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DiFiore v. Ramos

SUPREME COURT OF THE STATE OF NEW YORK APPELLATE DIVISION SECOND JUDICIAL DEPARTMENT


May 5, 2009

JANET DIFIORE, ETC., RESPONDENT,
v.
CHAUNCEY RAMOS, APPELLANT.

In a civil forfeiture action pursuant to CPLR article 13-A, the defendant appeals from an order of the Supreme Court, Westchester County (DiBella, J.), dated August 29, 2008, which granted the plaintiff's motion for summary judgment on the complaint.

Published by New York State Law Reporting Bureau pursuant to Judiciary Law § 431.

This opinion is uncorrected and subject to revision before publication in the Official Reports.

ROBERT A. SPOLZINO, J.P., FRED T. SANTUCCI, ARIEL E. BELEN and PLUMMER E. LOTT, JJ.

(Index No. 04-3641)

DECISION & ORDER

ORDERED that the order is affirmed, with costs.

The plaintiff demonstrated her prima facie entitlement to judgment as a matter of law in this action for civil forfeiture of the defendant's vehicle by establishing that the vehicle "contribute[d] directly and materially to the commission" of the underlying crimes of which he was convicted, and thus constituted an "instrumentality" of those crimes (CPLR 1310[4]; see CPLR 1311[1]; Dillon v Farrell, 230 AD2d 818; Hynes v Iadarola, 221 AD2d 131). Here, the defendant was convicted of one count of assault in the second degree and two counts of criminal possession of a weapon, a stun gun, in the third degree (see People v Ramos, 45 AD3d 702). The plaintiff established by a preponderance of the evidence that the defendant possessed the stun gun in his vehicle when he attempted to flee the scene of the assault. In opposition, the defendant failed to raise a triable issue of fact. In fact, in his affidavit in opposition to the motion, the defendant admitted that he left the scene in his vehicle with the stun gun in his possession and discarded it thereafter.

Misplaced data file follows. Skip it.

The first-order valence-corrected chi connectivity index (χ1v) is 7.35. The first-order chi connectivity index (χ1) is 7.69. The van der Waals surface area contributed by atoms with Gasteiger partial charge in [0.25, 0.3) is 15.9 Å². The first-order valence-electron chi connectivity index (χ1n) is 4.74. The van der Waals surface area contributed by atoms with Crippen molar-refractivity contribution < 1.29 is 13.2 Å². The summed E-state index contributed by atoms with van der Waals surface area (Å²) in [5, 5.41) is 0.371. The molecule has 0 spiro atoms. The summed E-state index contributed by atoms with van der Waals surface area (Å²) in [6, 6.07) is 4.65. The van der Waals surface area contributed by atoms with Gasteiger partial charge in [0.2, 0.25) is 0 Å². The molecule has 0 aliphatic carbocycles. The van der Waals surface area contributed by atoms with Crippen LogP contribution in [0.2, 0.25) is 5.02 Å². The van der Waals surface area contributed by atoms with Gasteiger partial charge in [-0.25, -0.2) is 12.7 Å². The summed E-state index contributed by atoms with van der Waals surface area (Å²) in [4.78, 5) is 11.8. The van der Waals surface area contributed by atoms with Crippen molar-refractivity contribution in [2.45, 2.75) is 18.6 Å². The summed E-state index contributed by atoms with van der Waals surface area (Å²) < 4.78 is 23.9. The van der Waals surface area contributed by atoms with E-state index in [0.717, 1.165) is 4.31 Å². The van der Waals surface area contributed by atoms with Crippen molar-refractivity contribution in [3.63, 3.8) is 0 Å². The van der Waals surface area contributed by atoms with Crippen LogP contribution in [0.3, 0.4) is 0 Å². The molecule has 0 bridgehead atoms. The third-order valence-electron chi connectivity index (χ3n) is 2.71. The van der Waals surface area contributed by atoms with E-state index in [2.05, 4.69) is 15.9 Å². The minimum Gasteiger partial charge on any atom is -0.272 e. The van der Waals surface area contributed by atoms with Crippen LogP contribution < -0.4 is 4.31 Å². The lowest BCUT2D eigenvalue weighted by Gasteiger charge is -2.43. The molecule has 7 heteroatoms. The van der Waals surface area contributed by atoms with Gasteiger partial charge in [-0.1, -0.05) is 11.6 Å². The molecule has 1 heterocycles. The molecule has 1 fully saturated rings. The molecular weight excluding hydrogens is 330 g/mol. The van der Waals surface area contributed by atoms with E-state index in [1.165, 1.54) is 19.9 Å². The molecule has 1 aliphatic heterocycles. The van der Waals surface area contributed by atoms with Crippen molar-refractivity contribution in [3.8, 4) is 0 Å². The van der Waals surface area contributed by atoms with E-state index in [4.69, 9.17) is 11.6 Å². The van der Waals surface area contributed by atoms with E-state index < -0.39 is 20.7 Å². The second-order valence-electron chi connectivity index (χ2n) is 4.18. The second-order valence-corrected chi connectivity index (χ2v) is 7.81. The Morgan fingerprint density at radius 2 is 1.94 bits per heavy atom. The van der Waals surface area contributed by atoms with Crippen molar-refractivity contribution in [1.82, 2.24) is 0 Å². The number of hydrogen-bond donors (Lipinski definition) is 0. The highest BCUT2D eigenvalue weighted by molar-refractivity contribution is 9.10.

Further, the defendant's arguments that civil forfeiture violates the proscription against double jeopardy, and that the trial justice who convicted the defendant after a non-jury criminal trial should have recused himself in the instant civil action, are not properly before this Court, and, in any event, are without merit (see People v Doyle, 15 AD3d 674, 675; People v Edmonson, 300 AD2d 317; Property Clerk of N. Y. City Police Dept. v Carter, 246 AD2d 400; People v Jackson, 185 AD2d 363).

Accordingly, the Supreme Court correctly granted the plaintiff's motion for summary judgment on the complaint.

SPOLZINO, J.P., SANTUCCI, BELEN and LOTT, JJ., concur.

20090505

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